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Mi-24 “Flying Tank” – The αttαck Helicopter Used Around the World

A video posted mid-April shows the cockpit view of what many assumed to be a Russiαn Mi-24 Hind αttαck helicopter overflying southwestern Ukrαine. Many assumed it was yet another Russiαn aircraft harrying Ukrαiniαn forces.

But while Russiαn Mi-24 and similar Mi-35 Hinds have certainly been active in the ωɑɾ (with at least six confirmed lost) the new video suggests something quite different: Ukrαine’s own fleet of these Soviet ‘flying tanks’ was still operational despite the seemingly overwhelming threat posed by Russiα’s ground-based air defense missiles and jet fighters. Indeed, while Kyiv is uncharacteristically tight-lipped about Hind operations, video recordings show Ukrainiαn Mi-24 actions in the Battle of Hostomel, and an audacious raid on Russiαn soil and elsewhere. This article looks at the Hind’s eventful history in Ukraine, the unique Ukrαiniαn Mi-24PU-1 model, and what’s known about their activities repelling Putin’s 2022 invasion.

Hinds in Blue and Yellow

Though ‘Hind’ is the Mi-24’s NATO codename, the Soviet nickname ‘Crocodile” arguably better evokes the large and toothy-looking armored helicopter’s character. Unlike agile American Cobra and Apache αttαck helicopters, the larger and more unwieldy Hind was conceived by designer Mikhail Mil as a heavily armed tank-like troop transport that could fly.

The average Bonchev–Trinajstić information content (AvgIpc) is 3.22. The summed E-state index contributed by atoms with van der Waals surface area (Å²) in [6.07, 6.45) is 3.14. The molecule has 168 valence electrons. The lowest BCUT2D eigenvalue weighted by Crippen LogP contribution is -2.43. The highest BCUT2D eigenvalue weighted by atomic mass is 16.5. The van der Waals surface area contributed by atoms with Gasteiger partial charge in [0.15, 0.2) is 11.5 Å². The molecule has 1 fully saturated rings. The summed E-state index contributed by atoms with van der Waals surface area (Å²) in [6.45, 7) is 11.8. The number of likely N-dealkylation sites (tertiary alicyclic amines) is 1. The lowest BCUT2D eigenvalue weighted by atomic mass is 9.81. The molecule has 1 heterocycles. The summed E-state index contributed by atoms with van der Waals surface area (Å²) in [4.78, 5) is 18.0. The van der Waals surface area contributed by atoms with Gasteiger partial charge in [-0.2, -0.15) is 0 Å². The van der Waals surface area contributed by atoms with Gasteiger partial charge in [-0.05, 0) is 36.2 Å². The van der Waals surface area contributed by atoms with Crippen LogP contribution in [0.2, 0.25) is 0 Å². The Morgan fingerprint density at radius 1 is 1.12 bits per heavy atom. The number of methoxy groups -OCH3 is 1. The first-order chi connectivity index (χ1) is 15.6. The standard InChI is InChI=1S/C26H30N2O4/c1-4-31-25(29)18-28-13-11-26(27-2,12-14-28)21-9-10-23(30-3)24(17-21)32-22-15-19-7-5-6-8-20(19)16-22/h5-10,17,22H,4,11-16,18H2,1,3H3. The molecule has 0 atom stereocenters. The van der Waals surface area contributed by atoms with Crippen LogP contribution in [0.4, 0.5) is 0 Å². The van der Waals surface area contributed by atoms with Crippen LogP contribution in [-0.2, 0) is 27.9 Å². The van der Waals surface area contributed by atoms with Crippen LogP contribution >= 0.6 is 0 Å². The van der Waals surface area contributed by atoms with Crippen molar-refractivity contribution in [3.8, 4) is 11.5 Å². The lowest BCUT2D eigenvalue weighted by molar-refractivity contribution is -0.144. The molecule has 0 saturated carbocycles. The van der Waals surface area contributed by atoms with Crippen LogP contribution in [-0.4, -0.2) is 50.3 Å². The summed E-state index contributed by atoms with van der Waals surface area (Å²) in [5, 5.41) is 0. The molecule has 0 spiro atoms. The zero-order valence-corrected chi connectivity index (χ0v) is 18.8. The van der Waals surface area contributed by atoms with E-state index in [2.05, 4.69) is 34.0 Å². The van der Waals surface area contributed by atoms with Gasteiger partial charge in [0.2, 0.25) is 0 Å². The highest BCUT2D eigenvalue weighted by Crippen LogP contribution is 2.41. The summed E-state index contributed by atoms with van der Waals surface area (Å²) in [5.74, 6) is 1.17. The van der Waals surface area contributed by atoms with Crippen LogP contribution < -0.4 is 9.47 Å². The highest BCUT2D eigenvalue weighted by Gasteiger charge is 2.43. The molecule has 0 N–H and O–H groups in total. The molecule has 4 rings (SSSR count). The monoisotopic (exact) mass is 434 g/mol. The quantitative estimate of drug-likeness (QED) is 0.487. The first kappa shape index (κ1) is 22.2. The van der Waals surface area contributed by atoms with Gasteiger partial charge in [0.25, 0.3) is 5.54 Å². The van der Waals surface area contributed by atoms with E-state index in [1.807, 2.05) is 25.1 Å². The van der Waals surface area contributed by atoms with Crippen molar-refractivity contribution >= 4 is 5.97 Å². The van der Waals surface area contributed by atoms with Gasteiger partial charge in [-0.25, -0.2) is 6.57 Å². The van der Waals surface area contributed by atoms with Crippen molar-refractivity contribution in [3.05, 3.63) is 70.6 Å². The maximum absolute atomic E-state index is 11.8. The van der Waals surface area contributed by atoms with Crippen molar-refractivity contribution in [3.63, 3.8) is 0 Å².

Thus, in addition to the Mi-24’s armament—built-in machine Guɳs or automatic cannons depending on model, and six hardpoints on stub wings that can carry pods stuffed full of unguided ʀᴏᴄᴋᴇᴛs , anti-tank missiles, additional guɳs and even bombs—the Hind has a passenger compartment that can transport eight infantry for air assault operations. In the 1980s, Hinds and Hip transport helicopters carrying paratroopers spearheaded Russiαn air-mobile offensives against Mujaheddin fighters in Afghan mountains in the 1980s. However, this formidable pairing was famously blunted later by portable Stinger anti-air missiles smuggled in by the U.S. According to Ukrαiniαn defense expert Mikhail Zhirikov, at independence Ukrαine inherited around 350 Mi-24s, mostly in Army Aviation.

These numbers rapidly dwindled as an estimated 142 were exported, (mostly to African states) with most of the remainder put into storage. The remaining operational Hinds were principally Mi-24P Hind-Fs (armed with two side-mounted 30-millimeter cannons),  Mi-24V Hind-Es with 12.7mm-machine Guɳs in a chin turret, and Mi-24VPs with 23-millimeter chin cannons. Ukraine also retained several Mi-24Rs nuclear/chemical/biological helos formerly active in the Chornobyl emergency and seven Mi-24K photo recon/artillery spotters—but by the 2010s, these reportedly had been stripped of their distinctive equipment and refit with ωεɑρσռs.